John Cherwa’s “Racing!” newsletter in the LA Times has come to an end (“business decision,” he’s calling it). In the penultimate edition, he offered his opinion on what needs fixing in racing. Included among things like “get rid of the Rainbow Six,” “free parking at all race tracks all the time,” and “the press box elevator at Del Mar [needs] to work on opening day,” is this:
“Horse racing needs to take a stand against Saudi money. The influence of Saudi money is huge in this sport, but racing doesn’t seem to care about the human rights issues that engulf the region. Lest you forget, they kill journalists and, according to a British court, kidnap and silence family members who speak out. Despite the $20-million price tag, I will never cover the Saudi Cup, even if assigned. Don’t you wish someone in racing would take a stand and say human rights’ principles are more important than a big payday.”
Yes, “take a stand” against the Saudis for human-rights violations, but utterly ignore the fact that the rest of your vile industry abuses other sentient beings as a matter of course – confinement, isolation, drugging, doping, whipping, etc. – and kills by the boatload: between on-track, stall, and the slaughterhouse, we’re talking some 15,000 American racehorses every single year. But by all means, go after the Saudis, Mr. Cherwa. What a (bad) joke.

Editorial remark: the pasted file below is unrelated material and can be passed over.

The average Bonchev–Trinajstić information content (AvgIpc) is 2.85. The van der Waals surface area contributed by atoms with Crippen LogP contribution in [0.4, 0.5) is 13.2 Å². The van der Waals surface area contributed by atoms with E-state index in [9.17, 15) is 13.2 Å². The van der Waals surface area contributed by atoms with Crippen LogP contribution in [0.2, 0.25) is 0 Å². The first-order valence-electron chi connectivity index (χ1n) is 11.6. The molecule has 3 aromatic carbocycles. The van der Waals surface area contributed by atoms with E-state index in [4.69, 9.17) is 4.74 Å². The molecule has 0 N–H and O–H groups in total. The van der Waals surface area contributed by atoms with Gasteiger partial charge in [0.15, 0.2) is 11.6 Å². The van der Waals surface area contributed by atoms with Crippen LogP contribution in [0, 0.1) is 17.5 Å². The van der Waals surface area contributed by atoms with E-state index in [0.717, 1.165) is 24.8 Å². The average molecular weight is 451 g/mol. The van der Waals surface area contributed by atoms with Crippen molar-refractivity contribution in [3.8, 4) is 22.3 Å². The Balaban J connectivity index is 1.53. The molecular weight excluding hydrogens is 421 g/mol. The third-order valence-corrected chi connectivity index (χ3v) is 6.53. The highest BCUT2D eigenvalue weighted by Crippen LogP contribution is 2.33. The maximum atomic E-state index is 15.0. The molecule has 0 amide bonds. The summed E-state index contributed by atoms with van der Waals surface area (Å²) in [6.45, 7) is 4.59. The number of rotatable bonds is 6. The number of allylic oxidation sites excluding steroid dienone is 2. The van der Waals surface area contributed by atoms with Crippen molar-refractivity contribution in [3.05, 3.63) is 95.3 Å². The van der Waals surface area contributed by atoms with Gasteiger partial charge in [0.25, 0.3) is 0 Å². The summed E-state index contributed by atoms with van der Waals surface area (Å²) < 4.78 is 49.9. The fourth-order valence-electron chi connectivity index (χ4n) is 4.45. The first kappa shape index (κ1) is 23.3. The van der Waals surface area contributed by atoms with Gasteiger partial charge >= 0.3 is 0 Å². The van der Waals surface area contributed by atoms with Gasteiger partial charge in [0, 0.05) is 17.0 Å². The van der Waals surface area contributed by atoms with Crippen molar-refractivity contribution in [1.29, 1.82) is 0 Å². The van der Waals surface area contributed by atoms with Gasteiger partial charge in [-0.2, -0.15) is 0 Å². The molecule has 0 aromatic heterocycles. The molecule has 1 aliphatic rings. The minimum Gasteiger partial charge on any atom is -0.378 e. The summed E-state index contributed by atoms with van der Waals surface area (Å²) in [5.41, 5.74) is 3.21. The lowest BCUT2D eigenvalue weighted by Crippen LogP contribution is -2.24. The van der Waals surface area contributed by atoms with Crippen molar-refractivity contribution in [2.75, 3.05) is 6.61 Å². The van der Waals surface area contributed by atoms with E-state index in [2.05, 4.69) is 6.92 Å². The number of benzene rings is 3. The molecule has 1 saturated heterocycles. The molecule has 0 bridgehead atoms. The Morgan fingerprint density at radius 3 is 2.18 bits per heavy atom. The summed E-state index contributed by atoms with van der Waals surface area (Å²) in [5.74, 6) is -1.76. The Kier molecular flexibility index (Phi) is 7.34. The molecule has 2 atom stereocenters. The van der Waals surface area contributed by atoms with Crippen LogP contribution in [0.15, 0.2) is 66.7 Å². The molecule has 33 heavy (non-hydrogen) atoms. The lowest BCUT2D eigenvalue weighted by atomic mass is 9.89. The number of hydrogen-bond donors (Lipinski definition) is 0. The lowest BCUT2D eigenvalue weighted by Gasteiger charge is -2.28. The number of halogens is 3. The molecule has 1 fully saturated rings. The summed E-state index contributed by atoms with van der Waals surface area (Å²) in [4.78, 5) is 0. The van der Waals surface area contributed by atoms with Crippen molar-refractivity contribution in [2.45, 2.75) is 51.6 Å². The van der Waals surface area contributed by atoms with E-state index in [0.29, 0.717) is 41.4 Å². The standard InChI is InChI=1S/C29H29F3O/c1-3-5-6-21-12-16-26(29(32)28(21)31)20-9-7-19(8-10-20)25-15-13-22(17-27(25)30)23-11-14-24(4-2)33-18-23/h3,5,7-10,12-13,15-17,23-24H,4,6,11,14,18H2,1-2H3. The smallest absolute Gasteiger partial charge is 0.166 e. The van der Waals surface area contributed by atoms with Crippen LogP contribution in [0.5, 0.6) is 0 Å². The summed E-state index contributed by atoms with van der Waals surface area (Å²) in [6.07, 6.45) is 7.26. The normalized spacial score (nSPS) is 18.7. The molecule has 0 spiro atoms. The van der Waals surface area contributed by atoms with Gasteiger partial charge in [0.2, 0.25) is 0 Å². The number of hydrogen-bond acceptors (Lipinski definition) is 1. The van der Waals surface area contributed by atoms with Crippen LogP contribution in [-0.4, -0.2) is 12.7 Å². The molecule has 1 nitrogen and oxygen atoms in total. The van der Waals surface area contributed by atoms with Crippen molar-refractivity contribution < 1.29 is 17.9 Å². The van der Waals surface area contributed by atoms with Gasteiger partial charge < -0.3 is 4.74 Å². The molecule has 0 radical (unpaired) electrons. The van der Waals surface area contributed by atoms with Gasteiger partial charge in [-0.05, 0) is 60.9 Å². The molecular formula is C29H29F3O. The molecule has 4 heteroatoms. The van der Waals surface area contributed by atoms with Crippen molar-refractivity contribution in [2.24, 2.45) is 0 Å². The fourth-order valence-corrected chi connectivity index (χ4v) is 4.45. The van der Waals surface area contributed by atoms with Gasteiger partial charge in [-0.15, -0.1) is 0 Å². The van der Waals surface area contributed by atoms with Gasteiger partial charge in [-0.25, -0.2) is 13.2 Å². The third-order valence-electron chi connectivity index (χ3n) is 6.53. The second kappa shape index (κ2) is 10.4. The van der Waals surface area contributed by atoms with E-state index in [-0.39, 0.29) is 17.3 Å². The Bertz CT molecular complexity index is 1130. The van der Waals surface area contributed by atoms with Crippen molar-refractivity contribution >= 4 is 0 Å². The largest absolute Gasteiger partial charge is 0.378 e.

I’ve often said that the likes of John Cherwa and Joe Drape (NY Times) are more dangerous (to horses, that is) than the Bob Bafferts of the world. Cherwa and Drape are accomplished journalists writing for major publications; they lend respectability to horseracing. What’s more, by being frequent critics of the industry that they in no way wish to see end, they convey to the masses that all that’s needed is a bit of tidying up – that there is nothing fundamentally wrong with breeding, exploiting, and killing horses for gambling. So, good riddance to “Racing!” and bravo to the Times for (though long overdue) bringing this blot to a close.